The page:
Where Are You Picking up the Throttle?
The single most common mistake the coaches at Blayze see amateur racecar drivers make revolves around where they pick up initial throttle application. Before drivers start to work on trail braking or trying to "always be on the throttle or brakes" they need to focus on their lines and where they pick up the throttle.
To put it simply, in almost any corner we do not want to touch the throttle until we can start to unwind the steering wheel. Drivers typically pick up the throttle earlier than that for two main reasons:
- They feel like they over-slowed
- They have been told, "racecar drivers need to always be either on the throttle or brakes"
Picking up the throttle too early is not the right way to correct the first problem. It actually makes it harder to correctly solve the issue of over slowing. To fix this issue we want to focus on the braking zone, we have a great article where we speak about how to learn trail braking.
The phrase that nearly every racecar driver has heard at some point in their journey, "you always need to be on the brakes or throttle" is largely incorrect. Professional racecar drivers spend time coasting on the race track.
The premise behind this phrase is good. It’s meant to help drivers think about trail braking deeper into corners. But it is often taught far too early in a driver’s journey and that makes them prioritize this phrase where they pick up initial throttle application. Where you pick up the throttle is far more important!
Have a Plan
When professional racecar drivers attack a race track, they know exactly what they want to execute and where they need to place the car. They have a plan.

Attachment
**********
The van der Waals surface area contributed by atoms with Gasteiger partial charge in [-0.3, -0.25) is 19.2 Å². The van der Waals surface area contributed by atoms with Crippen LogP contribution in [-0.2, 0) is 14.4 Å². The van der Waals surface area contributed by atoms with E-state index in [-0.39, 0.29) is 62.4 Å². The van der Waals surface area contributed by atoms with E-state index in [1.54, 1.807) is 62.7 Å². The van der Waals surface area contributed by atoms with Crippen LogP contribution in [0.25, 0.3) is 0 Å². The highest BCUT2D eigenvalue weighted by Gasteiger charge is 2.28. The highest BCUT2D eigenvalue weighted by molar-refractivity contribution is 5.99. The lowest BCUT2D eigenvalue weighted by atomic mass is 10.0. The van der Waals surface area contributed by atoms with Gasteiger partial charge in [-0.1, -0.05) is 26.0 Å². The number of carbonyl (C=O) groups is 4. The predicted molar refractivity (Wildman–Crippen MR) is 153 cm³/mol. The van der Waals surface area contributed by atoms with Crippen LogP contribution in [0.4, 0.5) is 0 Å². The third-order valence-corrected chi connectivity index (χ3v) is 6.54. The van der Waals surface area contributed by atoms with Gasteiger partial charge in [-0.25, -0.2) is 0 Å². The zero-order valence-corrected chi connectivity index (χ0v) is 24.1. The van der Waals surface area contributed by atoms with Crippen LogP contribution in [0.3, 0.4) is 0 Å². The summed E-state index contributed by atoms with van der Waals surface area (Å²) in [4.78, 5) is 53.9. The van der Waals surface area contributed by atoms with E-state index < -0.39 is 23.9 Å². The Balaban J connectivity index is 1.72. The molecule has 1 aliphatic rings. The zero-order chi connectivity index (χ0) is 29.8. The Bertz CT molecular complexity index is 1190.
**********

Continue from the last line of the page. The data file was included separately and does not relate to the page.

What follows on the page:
Far too many drivers get on track without a plan, without knowing where to place the car, which corners to attack, and which corners to sacrifice. Nearly every race track has a section of corners that lead from one into another. When drivers don't have a plan, our coaches can see it right away. That is because those drivers end up sacrificing speed in all those corners and spending a lot of time at maintenance throttle.
By sacrificing all of them and spending a lot of time at maintenance throttle we are driving lazily and not getting the most out of the car. Instead, most of the time drivers are better off attacking one or two of the corners in this section and sacrificing the others even more. To help figure out which corners we want to sacrifice we look at two data points:
- How fast are the corners?
- Where should I place the car to be fastest over the longest distance?
The single most important thing racecar drivers need to do is try and be faster for a longer distance. So, if a corner leads onto a long straightaway that will nearly always be our priority corner.
We also see drivers losing the most amount of time in high-speed corners. If those corners progressively lead into additional corners, any advantage we get by bringing in additional speed into the first high-speed corner typically lasts throughout that section of corners.
Learn More With Blayze!
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